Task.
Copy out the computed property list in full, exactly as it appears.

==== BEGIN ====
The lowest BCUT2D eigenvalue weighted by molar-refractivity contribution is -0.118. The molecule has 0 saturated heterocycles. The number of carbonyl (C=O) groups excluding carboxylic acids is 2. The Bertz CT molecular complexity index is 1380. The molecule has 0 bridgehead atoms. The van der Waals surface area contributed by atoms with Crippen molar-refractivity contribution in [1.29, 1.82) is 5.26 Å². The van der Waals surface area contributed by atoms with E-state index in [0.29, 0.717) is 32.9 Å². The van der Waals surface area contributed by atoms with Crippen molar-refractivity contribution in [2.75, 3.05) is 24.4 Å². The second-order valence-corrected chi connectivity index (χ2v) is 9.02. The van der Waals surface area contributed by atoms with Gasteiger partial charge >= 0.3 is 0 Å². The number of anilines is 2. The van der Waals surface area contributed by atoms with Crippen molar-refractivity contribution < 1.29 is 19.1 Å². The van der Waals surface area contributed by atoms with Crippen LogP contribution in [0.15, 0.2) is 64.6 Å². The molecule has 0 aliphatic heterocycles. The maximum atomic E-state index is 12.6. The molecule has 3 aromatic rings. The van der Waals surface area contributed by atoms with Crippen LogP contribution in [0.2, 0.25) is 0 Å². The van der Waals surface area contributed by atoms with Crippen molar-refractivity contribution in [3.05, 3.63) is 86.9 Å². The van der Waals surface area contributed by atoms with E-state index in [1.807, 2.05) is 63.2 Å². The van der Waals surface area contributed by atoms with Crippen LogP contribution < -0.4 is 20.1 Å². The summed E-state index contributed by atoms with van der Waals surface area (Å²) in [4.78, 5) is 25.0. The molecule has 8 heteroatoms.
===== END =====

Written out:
The lowest BCUT2D eigenvalue weighted by molar-refractivity contribution is -0.118. The molecule has 0 saturated heterocycles. The number of carbonyl (C=O) groups excluding carboxylic acids is 2. The Bertz CT molecular complexity index is 1380. The molecule has 0 bridgehead atoms. The van der Waals surface area contributed by atoms with Crippen molar-refractivity contribution in [1.29, 1.82) is 5.26 Å². The van der Waals surface area contributed by atoms with E-state index in [0.29, 0.717) is 32.9 Å². The van der Waals surface area contributed by atoms with Crippen molar-refractivity contribution in [2.75, 3.05) is 24.4 Å². The second-order valence-corrected chi connectivity index (χ2v) is 9.02. The van der Waals surface area contributed by atoms with Gasteiger partial charge >= 0.3 is 0 Å². The number of anilines is 2. The van der Waals surface area contributed by atoms with Crippen molar-refractivity contribution < 1.29 is 19.1 Å². The van der Waals surface area contributed by atoms with Crippen LogP contribution in [0.15, 0.2) is 64.6 Å². The molecule has 0 aliphatic heterocycles. The maximum atomic E-state index is 12.6. The molecule has 3 aromatic rings. The van der Waals surface area contributed by atoms with Crippen LogP contribution in [0.2, 0.25) is 0 Å². The van der Waals surface area contributed by atoms with Crippen molar-refractivity contribution in [3.05, 3.63) is 86.9 Å². The van der Waals surface area contributed by atoms with E-state index in [1.807, 2.05) is 63.2 Å². The van der Waals surface area contributed by atoms with Crippen LogP contribution < -0.4 is 20.1 Å². The summed E-state index contributed by atoms with van der Waals surface area (Å²) in [4.78, 5) is 25.0. The molecule has 8 heteroatoms.